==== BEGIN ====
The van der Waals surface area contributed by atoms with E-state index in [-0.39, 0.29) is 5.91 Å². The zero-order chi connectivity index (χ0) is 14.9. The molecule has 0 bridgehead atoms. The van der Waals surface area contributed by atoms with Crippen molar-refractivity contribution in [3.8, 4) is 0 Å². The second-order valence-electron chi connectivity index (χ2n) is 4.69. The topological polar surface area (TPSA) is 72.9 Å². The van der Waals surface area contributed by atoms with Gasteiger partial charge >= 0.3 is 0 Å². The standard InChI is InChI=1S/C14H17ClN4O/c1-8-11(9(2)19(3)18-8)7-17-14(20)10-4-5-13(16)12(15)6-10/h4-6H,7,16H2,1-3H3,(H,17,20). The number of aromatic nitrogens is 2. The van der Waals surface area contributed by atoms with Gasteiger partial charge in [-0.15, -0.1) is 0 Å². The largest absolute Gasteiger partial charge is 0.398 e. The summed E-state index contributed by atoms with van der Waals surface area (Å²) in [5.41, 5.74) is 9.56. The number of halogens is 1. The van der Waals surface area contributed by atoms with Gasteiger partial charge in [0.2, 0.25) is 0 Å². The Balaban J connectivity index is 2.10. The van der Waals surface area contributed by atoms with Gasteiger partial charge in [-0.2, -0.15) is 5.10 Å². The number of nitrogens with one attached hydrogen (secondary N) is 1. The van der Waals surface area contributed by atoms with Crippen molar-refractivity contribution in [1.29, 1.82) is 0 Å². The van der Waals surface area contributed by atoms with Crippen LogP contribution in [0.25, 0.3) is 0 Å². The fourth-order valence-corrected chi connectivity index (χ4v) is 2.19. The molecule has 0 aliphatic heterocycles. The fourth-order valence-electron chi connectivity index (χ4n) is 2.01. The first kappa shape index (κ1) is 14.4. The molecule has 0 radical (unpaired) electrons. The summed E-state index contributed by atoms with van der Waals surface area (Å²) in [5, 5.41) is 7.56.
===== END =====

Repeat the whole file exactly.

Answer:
The van der Waals surface area contributed by atoms with E-state index in [-0.39, 0.29) is 5.91 Å². The zero-order chi connectivity index (χ0) is 14.9. The molecule has 0 bridgehead atoms. The van der Waals surface area contributed by atoms with Crippen molar-refractivity contribution in [3.8, 4) is 0 Å². The second-order valence-electron chi connectivity index (χ2n) is 4.69. The topological polar surface area (TPSA) is 72.9 Å². The van der Waals surface area contributed by atoms with Gasteiger partial charge >= 0.3 is 0 Å². The standard InChI is InChI=1S/C14H17ClN4O/c1-8-11(9(2)19(3)18-8)7-17-14(20)10-4-5-13(16)12(15)6-10/h4-6H,7,16H2,1-3H3,(H,17,20). The number of aromatic nitrogens is 2. The van der Waals surface area contributed by atoms with Gasteiger partial charge in [-0.15, -0.1) is 0 Å². The largest absolute Gasteiger partial charge is 0.398 e. The summed E-state index contributed by atoms with van der Waals surface area (Å²) in [5.41, 5.74) is 9.56. The number of halogens is 1. The van der Waals surface area contributed by atoms with Gasteiger partial charge in [0.2, 0.25) is 0 Å². The Balaban J connectivity index is 2.10. The van der Waals surface area contributed by atoms with Gasteiger partial charge in [-0.2, -0.15) is 5.10 Å². The number of nitrogens with one attached hydrogen (secondary N) is 1. The van der Waals surface area contributed by atoms with Crippen molar-refractivity contribution in [1.29, 1.82) is 0 Å². The van der Waals surface area contributed by atoms with Crippen LogP contribution in [0.25, 0.3) is 0 Å². The fourth-order valence-corrected chi connectivity index (χ4v) is 2.19. The molecule has 0 aliphatic heterocycles. The fourth-order valence-electron chi connectivity index (χ4n) is 2.01. The first kappa shape index (κ1) is 14.4. The molecule has 0 radical (unpaired) electrons. The summed E-state index contributed by atoms with van der Waals surface area (Å²) in [5, 5.41) is 7.56.